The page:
Furthermore, squirrels seem to organize their food reserves intelligently, and not haphazardly. A study, published in 2017 in the journal Royal Society Open Science, explains that these animals with bushy tails would take into account different factors before deciding to hide this or that food, including its perishability and its nutritional value.
This method would help them remember the location of their different hiding places. “Squirrels can use the grouping system the same way we do when we put away our groceries. You can put the fruits on one shelf and the vegetables on another. So when looking for an onion, you only have to look in one place, not all the shelves in the kitchen“, explained Lucia Jacobs, co-author of this research, in a press release.
Seen from eye level, termites are nothing other than insects that eat wooden frames and furniture. We should therefore protect ourselves against it in the same way as any invasive species. However, these insects are remarkable in many aspects.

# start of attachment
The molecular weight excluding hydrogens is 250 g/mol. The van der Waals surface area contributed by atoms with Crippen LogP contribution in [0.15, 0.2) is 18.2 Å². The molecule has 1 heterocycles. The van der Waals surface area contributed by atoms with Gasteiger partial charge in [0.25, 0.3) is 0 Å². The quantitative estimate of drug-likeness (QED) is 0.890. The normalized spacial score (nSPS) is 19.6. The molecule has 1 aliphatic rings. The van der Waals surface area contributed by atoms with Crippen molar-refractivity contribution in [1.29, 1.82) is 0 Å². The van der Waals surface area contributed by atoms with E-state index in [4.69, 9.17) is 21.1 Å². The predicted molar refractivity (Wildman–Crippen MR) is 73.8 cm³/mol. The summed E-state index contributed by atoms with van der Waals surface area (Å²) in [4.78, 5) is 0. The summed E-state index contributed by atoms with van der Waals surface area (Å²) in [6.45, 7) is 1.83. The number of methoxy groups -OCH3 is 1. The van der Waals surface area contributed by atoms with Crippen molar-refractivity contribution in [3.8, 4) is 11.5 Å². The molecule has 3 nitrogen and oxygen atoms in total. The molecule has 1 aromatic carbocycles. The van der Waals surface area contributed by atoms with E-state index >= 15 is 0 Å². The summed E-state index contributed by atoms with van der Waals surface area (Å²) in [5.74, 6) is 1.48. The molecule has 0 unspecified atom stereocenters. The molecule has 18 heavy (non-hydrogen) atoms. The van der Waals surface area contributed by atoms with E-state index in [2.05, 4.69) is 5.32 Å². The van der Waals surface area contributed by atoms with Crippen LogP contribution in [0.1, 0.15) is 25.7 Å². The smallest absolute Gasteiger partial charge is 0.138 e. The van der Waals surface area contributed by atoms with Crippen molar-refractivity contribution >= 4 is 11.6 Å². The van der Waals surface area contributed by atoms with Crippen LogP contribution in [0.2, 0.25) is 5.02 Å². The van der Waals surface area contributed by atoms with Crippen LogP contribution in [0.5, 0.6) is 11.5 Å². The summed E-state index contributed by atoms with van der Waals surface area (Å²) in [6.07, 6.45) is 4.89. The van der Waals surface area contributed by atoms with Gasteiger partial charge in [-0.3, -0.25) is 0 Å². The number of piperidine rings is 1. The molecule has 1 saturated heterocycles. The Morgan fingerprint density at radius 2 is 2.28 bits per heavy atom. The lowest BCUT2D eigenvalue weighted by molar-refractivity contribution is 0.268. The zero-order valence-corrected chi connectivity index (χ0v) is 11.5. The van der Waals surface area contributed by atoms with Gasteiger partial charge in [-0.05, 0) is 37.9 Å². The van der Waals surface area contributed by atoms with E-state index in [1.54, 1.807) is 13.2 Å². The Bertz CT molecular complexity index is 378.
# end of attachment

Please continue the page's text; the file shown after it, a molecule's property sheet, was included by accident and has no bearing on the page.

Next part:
First of all, they are extraordinary builders. Termites are capable of building extremely complex nests. In 2019, a British team discovered that these insects have built a network of nests in central Brazil covering an area of 230,000 square kilometers, the size of Great Britain. As if that were not enough, the interior of these achievements would make the best engineers green with envy because they are built in such a way that they allow temperature regulation and ventilation control. Termite mounds are also made up of pores – more or less large – which promote the drainage of rainwater, and make them resistant to flooding.
The know-how of termites in matters of architecture is all the more impressive because it is not based on chemistry as has long been thought, but on physics. Franco-Belgian researchers explain in an article, published in 2023 in the journal eLife, that these insects sense the geometric shape of structures, and more precisely their curvature. This way, they would know that it is wiser to add pellets to curved areas than to flat surfaces.
However, there remain gray areas to be clarified regarding the exact functioning of termites. But their nests are so well thought out that they inspire architects like Mick Pearce. The latter was inspired by the principle of the termite mound to build the Eastgate Center, a retail and office building located in Harare, Zimbabwe.